James Bradley (Ghost Species) and Caoilinn Hughes (The Wild Laughter) delivered an interesting session today on How Crises Shape Literature.
Caoilinn’s two novels play out against a backdrop of the Celtic Tiger; the Irish experience of the global financial crisis of the mid-2000s.
James’ work is all driven by the climate crisis.
There was a lot of ground covered within this session but I’m going to concentrate in this post on two questions each author answered.
How much time needs to pass before a writer can address a crisis that is in living memory?
For Caoilinn, she says she needs time to process and synthesise a crisis. She can’t ever imagine writing a novel set in the exact living time of the crisis, nor even the immediate past of one to two years. She feels that in order to write about recent events with any clarity, she needs about a decade in terms of distance.
For James, he deliberately writes inside the moment. He feels that when he writes from within the crisis into the imagined future, it allows for the present and the future to collapse inside each other, capturing the feeling of the moment we are living in.
Why write fiction instead of non-fiction?
For Caoilinn, fiction is her natural form of writing. She feels this is where she is most useful and interesting, where she can express herself best, and engage most fully with politics. In writing fiction, Caoilinn said she likes to write without a plan, writing ‘into the dark’ as a means of discovering, sharpening, and clarifying her intended messages.
For James, who does write both fiction and non-fiction, he likes the way in which fiction allows you to communicate the sense of what life might be like within the crisis. It’s a way of making it all comprehensible to ourselves. We understand the urgency and scale of the climate crisis, but not necessarily the application to our lives. Fiction allows us to inhabit the dissonance.
I’ve read, and loved The Wild Laughter (see my review here) and I had already bought Ghost Species before this session upon the recommendation of a couple of writerly friends. I also have a previous novel (unread) by James, Clade, on my digital shelf. I enjoyed this session, they did go into the current global pandemic crisis and the future recession we are facing, but like Caoilinn, I need some distance from a crisis before being able to write about it, so my note taking didn’t extend into this part of the session.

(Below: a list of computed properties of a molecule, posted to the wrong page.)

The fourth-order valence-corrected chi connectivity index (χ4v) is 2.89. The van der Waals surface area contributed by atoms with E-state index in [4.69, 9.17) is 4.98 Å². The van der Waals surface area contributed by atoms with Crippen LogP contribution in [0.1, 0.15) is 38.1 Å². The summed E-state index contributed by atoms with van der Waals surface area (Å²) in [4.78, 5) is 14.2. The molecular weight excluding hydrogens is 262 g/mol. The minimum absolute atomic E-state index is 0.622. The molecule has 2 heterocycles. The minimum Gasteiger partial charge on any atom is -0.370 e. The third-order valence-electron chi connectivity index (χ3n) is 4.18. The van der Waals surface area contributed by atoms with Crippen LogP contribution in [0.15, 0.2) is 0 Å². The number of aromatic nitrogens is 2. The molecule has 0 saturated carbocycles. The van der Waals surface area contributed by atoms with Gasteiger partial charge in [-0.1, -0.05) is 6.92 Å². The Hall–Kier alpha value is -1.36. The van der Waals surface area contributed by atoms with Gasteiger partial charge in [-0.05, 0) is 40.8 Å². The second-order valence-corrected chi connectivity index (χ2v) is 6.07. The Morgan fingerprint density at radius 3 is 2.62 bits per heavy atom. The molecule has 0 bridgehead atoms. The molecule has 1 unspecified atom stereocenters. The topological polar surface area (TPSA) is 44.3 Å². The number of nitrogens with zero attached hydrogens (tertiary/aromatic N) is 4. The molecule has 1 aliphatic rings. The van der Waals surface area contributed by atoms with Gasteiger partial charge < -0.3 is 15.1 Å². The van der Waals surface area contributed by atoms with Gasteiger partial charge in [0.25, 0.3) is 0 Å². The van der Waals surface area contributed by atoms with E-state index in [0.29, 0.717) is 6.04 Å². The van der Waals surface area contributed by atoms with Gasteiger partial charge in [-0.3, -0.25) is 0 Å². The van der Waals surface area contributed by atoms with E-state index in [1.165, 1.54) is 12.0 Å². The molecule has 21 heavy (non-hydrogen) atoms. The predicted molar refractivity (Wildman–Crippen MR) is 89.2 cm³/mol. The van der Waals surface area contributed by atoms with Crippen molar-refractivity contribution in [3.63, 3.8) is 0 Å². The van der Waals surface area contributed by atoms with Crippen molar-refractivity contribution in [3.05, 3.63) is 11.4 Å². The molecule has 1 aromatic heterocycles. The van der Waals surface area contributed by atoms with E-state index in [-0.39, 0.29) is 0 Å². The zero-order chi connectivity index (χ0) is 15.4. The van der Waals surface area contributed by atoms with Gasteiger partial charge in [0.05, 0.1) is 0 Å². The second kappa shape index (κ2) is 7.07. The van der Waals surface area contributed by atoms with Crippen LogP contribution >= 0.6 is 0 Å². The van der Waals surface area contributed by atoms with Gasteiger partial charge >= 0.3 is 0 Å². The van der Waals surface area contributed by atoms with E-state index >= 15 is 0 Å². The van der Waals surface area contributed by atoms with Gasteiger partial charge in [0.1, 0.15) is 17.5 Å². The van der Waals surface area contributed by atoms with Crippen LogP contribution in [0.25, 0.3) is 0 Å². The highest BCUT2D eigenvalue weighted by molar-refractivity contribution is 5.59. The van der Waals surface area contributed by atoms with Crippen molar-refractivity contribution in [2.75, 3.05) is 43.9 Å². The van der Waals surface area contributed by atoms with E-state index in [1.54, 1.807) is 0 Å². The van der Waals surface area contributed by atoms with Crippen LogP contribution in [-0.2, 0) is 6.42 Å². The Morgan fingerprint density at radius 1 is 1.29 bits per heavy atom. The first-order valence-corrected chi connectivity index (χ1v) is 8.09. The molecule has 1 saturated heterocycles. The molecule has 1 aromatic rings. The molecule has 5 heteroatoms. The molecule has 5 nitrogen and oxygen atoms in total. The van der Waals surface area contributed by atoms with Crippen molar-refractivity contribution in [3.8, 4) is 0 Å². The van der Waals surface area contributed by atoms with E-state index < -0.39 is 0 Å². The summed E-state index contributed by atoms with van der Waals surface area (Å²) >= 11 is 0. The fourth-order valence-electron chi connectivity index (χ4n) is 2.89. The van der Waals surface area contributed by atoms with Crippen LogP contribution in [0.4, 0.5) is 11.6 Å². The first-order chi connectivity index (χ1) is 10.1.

4 thoughts on “#MWFDIGITAL: How Crises Shape Literature”
It was an interesting question, I thought… write now, or write later when you’ve have time to digest the situation. I’ve been asked to write stuff about C_19, but although I’m reading and writing as much as I usually do, I don’t want to write about it. I’m sick of it actually, and I want what I do to take me away from hearing about it, not to wallow in it. Because really, my life is not all that different and apart from missing the opportunity to travel, living a quiet life at home is not such a burden for me.
I feel mildly guilty about refusing because of course that means that the narrative will be captured by people less stoic and the whole mental health avalanche will prevail, as it is in the media. And it’s not a true picture, there are lots of us just getting on with it. There’s no virtue in that, I hasten to add, we’re just lucky that our personalities and our personal circumstances allow for stoicism. But we are part of the story that should be told, and I know I should make the effort to tell it… I just don’t want to.
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I completely understand where you’re coming from. While the situation in Queensland can’t be compared at all to Victoria, I still feel sick of Covid and reading about it is unappealing, so writing about it would be as well – hence my lack of notes on that part of the session. Even when we were in lockdown though, my life was largely unchanged, apart from the working from home and not having bookclub. This is a state that can be attributed to where I currently live and my frame of mind about that at the time, but even accounting for that, I wasn’t mournful about staying at home. I saw more of my teens too, which was lovely, and we indulged in more peaceful pastimes, like games and watched movies together instead of each person watching something different in separate rooms – there was some of that as well.
But anyway, I definitely understand your position here and would likely have made the same response if it were me.
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